FRAMING THE KILLING OF BIN LADEN IN NATIONAL PRESS: IMPLICATIONS FOR US PUBLIC DIPLOMACY

Akber Ali

Abstract


The killing of Bin Laden was arguably a watershed moment in the US led global war on terror. A considerable scholarship has been conferred about the media framing and US counterterrorism, intriguingly hitherto no academic study is available how the incident was framed in the national media milieu. This study makes a modest attempt to fill this academic lacuna by exploring how the national press of Pakistan framed the killing of Bin Laden in their editorial discourses and what could be its possible implications for the US public diplomacy. Drawing on the framing tradition as framework and qualitative analysis as methodology, the study findings reveal three dominant discursive frames the press employed to construct the narratives about the killing of Osama Bin Laden and the events ensued namely:  Ambivalence/ US-staged drama, Sovereignty violation, and Pakistan under US threat to overarching anti-American frame. The discussions elaborate the contribution of the study and the implications for the US public diplomacy toward Pakistan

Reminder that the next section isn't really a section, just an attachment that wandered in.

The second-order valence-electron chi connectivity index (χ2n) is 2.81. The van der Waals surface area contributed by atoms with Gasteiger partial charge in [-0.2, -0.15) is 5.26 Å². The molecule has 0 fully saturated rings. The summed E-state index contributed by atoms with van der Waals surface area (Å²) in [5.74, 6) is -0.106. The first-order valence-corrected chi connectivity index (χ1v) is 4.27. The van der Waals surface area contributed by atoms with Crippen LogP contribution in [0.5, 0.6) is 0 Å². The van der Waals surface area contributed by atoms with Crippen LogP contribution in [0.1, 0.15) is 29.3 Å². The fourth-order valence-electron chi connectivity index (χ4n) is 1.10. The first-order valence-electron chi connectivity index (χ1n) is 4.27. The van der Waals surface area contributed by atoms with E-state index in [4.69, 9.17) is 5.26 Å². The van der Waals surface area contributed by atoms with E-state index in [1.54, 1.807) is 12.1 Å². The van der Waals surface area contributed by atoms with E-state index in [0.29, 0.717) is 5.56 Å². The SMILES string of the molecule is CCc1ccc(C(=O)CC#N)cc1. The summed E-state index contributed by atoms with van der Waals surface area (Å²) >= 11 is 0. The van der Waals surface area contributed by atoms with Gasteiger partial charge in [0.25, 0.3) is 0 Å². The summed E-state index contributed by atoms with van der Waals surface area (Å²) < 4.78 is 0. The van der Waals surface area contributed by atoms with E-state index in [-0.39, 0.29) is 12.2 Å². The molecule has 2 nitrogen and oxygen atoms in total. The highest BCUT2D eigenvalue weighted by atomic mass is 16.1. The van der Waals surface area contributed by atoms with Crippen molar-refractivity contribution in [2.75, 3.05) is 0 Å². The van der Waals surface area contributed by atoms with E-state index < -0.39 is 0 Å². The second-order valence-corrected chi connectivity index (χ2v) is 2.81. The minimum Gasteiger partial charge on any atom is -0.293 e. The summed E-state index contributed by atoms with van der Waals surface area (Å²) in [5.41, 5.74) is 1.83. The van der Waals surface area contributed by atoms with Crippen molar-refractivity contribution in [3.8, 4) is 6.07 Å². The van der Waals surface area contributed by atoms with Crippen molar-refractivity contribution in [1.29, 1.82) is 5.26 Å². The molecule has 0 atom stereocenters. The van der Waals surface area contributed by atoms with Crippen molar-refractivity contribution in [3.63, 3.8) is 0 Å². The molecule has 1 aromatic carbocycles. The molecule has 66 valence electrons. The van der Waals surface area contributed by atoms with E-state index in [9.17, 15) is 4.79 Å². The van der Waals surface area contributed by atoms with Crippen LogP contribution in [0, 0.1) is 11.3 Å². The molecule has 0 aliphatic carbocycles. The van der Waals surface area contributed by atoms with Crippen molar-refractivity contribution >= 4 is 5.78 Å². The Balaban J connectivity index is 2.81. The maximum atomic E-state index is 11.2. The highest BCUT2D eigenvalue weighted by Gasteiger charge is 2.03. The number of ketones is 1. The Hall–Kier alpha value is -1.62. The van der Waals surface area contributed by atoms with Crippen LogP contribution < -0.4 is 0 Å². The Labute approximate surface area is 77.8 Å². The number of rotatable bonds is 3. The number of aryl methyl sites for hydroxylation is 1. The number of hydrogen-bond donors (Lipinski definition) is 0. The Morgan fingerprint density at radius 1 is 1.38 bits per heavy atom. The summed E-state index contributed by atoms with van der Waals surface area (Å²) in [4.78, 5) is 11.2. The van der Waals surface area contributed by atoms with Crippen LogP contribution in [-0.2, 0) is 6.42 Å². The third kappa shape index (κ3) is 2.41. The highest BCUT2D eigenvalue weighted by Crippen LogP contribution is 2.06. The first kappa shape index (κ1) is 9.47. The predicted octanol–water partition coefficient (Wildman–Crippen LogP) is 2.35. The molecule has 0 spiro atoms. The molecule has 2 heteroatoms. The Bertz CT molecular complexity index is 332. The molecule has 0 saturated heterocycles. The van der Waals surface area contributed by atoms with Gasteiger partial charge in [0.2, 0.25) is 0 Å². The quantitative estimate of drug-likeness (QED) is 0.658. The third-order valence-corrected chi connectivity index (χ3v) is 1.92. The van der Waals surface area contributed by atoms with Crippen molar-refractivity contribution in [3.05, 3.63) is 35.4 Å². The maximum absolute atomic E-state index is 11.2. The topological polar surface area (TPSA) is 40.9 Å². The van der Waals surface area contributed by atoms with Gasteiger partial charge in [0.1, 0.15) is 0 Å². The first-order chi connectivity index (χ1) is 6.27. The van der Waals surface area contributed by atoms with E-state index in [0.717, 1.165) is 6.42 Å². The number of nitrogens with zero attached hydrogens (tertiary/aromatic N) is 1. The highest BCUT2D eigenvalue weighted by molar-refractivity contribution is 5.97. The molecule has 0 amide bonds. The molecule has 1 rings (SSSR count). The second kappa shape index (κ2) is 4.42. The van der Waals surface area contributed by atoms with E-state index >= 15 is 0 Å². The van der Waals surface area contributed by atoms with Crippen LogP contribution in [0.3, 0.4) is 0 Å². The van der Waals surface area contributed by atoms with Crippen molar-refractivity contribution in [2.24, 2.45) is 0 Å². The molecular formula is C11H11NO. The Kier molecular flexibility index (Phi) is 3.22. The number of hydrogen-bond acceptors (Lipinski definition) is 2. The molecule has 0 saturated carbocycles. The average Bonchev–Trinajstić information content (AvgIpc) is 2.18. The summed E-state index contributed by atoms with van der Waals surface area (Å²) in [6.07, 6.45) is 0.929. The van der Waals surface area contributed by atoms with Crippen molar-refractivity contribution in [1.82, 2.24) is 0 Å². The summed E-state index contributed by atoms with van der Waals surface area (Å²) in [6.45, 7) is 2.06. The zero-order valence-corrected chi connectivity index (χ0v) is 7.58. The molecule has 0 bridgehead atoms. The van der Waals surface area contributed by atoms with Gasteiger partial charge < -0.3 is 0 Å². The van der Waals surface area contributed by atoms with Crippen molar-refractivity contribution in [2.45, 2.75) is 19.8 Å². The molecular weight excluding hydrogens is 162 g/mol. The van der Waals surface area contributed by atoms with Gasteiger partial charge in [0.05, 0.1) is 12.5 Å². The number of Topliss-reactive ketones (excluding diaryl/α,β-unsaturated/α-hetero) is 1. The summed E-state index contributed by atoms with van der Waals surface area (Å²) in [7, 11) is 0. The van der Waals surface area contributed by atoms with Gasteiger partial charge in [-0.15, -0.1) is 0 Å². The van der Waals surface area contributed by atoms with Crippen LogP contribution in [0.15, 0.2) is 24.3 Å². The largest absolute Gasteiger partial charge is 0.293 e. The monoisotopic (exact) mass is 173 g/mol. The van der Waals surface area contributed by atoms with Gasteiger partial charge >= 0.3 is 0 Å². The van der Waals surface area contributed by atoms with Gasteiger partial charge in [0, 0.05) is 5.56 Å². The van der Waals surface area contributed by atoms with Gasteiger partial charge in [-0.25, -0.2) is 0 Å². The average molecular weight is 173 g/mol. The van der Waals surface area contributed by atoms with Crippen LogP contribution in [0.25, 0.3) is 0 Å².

Keywords


Bin Laden/US counterterrorism, media framing, Pakistani press, war on terror, US, Pakistan, qualitative analysis, public diplomacy

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DOI: https://doi.org/10.33865/JSSGP.004.01.0175

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License URL: https://creativecommons.org/licenses/by-nc-sa/4.0/

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